Positioned at the top of the minivan market, the Chrysler Town & Country was designed for discriminating buyers who want the versatility of a minivan in a luxury package. Key competitors include upscale versions of the Mazda MPV, Mercury Villager, Nissan Quest and Toyota Previa.
The Town & Country featured a long list of standard posh appointments, including front and rear air conditioners and a 6-way power driver's seat.
In 1992, the Town & Country was given dual airbags, integrated child safety seats and side-impact protection.
For 1995, the Town & Country essentially was a carryover model, though it did benefit from some modest enhancements. These included a revised remote keyless-entry system and a more refined 4-speed automatic transaxle.
The one and only engine remained the 12-valve 3.8-liter V6 mated to a 4-speed automatic overdrive transmission. This transmission contained an overdrive lockout feature, which was designed to minimize the sometimes annoying continual shifting in and out of overdrive on hilly roads.
The Town & Country boasted a long and impressive list of standard equipment. Major options included tinted side, quarter and rear windows, leather trim seats and a heavy-duty trailer-towing package.
Until now, the Town & Country was available only as a single, rather-exclusive model, built on the long-wheelbase floor pan of the Dodge Caravan and Plymouth Voyager. The T&C line has been expanded with two upmarket versions. The LXi is a more seductive alternative to the original. The LX is a high-content shuttle craft built on the shorter 113-in. wheelbase. It is designed to attract young upwardly mobile import-minded buyers as well as an older generation whose kids have left home.
All T&C models are equipped with air conditioning, dual airbags, antilock brakes, eight cup holders, power windows, rear window defroster/wiper, head restraints for all seats, auxiliary lighting, 4-speaker stereo, speed control, tilt (leather-wrapped) steering wheel, storage bins and a trailer-hitch provision.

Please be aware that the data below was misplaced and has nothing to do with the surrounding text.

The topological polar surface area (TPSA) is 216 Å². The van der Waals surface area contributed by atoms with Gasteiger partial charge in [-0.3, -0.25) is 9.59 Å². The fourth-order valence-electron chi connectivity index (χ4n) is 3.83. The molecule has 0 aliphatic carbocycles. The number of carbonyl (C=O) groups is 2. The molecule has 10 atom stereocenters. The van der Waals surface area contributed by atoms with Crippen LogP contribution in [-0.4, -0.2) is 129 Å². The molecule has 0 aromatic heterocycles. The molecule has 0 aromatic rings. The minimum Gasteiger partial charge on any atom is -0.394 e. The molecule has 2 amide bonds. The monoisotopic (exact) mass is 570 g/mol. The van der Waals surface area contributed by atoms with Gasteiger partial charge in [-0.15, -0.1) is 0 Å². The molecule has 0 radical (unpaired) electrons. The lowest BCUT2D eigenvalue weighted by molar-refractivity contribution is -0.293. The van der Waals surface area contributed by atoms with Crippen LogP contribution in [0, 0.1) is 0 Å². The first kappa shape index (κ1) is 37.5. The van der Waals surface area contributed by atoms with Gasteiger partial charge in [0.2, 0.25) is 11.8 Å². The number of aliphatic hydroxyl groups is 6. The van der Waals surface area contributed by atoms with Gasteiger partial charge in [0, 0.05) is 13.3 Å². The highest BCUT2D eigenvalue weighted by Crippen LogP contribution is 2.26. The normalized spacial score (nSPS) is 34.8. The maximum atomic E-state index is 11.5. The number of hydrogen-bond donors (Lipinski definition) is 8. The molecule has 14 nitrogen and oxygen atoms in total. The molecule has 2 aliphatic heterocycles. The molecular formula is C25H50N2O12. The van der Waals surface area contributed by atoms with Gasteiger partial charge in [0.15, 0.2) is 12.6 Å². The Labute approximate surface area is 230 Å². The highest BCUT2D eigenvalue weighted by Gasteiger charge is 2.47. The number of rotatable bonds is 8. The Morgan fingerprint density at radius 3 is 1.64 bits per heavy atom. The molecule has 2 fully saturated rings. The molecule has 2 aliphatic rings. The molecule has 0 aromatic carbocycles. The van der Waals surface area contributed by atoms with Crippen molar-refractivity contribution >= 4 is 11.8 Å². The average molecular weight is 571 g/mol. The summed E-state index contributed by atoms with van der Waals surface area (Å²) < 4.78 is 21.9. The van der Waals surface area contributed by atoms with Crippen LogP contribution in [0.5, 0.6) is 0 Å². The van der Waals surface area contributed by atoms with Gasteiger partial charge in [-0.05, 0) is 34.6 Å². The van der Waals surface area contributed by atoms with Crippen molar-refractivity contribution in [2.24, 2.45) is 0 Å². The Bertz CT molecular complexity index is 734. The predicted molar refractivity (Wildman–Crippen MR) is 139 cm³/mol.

As a high-line model, the T&C is fitted only with the 3.3-liter or the 3.8-liter V6 – no Fours as in the Dodge/Plymouth versions. The base vehicle comports on the traditional long-wheelbase chassis and has the 3.3 and 4-speed automatic as standard equipment. It is not available with all-wheel drive. The new LXi version offers the 3.8, leather seats, a drive-side sliding door as standard and awd as optional equipment. New 215/65R16 touring tires are available on 6.5-in. alloy wheels, which are standard on the LX and LXi versions and included in the Sport Handling package.
The LX deviates from the T&C norm because it has the awd feature as an option—heretofore available only on the long-wheelbase minivan. It comes with the 3.3-liter V6, but reserves the larger-displacement engine as an option. Both powerplants are mated to an automatic overdrive transaxle, which has a manual feature for increased engine braking on long hills and minimized continual gear changing in hilly territory.
The new and expanded Town & Country line should provide stiff competition for the Mercury Villager, Nissan Quest, Toyota Previa and the upscale versions of the Mazda MPV.
As of August 1, 1994:
- $27,680 (1995 Chrysler Town & Country)
- $29,775 (1995 Chrysler Town & Country with all-wheel drive)
As of April 4, 1995:
- $23,960 (1996 Chrysler Town & Country)
- $29,420 (1996 Chrysler Town & Country LXi)
As of September 22, 1995:
- $24,415 (1996 Chrysler Town & Country)
- $24,400 (1996 Chrysler Town & Country LX)
- $30,045 (1996 Chrysler Town & Country LXi)
As of July 27, 1997:
- $26,680 (1997 Chrysler Town & Country SX 4DR Van)
- $26,895 (1997 Chrysler Town & Country LX 4DR Van)
- $29,885 (1997 Chrysler Town & Country LX 4DR Van AWD)
- '$31,565' (1997 Chrysler Town & Country LXi 4DR Van)
- '$33,940' (1997 Chrysler Town & Country LXi 4DR Van AWD)
- $560 (1993-1996 models)
- $580 (1997-1999 models)